The screening procedure and the birth group were 2 protocol and program features that this systematic review identified research that examined how they affected these 2 outcomes. About 5 datasets were looked at, including studies that described the predicted outcomes in connection to a protocol or program level element and provided original information from newborn hearing screening. Studies with methodological bias, those that only included information on 1 ear, 1 risk factor, or fewer than 100 babies, were not accepted. The 3 areas of sample, screening, and result were utilized to evaluate the quality of the included studies using modified criteria from the Ottawa-Newcastle and QUADAS-2 scales. The outcomes from the included studies were summarised in tables, figures, and text. About 8 studies looked at a low loss to follow-up (LTFU) rates, 58 studies looked at referral rates, and 35 research looked at combination rates. Only 15 researchers defined LTFU. The rates of referral and LTFU substantially varied between trials. In 12 of the 14 studies that looked at screening methods, low referral rates using an aABR were observed in comparison to TEOAE well babies (WB). Rescreening before hospital discharge and screening that starts 3 days after delivery both helped to lower the referral rate. Studies on LTFU have shown that rates are lower in programs that use audiologists, don’t charge for step 2, and schedule follow-up appointments in locations that are convenient for the family. Programs with lower overall LTFU had higher LTFU for neonates from the NICU as compared to WB. Despite the fact that incomplete reporting and the omission of non-English studies may have made it harder to generalize the results of this analysis, it was nevertheless possible to identify important influencing factors for referral and LTFU rates. In spite of the fact that aABR can significantly lower referral rates during WB screening, this was not the sole fix. The disparity in reported referral and LTFU rates among studies emphasizes the significance of various factors the study looked at as well as the context in which the program is being run. Babies who are more likely to experience hearing loss should receive special attention so that they can be closely watched.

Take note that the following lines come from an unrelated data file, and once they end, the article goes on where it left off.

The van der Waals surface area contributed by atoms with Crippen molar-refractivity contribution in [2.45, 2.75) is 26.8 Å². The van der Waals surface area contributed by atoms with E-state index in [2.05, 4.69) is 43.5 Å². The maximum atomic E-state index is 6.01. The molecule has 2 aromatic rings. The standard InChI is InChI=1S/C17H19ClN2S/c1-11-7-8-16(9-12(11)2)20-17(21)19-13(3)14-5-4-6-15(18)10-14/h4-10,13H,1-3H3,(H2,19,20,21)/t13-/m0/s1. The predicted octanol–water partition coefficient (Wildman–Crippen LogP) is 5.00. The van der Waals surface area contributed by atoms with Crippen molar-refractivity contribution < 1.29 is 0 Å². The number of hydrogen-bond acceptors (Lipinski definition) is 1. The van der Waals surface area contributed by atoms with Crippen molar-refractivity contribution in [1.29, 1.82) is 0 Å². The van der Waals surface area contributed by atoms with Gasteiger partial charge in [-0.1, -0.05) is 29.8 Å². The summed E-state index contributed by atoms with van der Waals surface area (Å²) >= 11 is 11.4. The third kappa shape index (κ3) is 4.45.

Source: bmcpediatr.biomedcentral.com/articles/10.1186/s12887-022-03218-0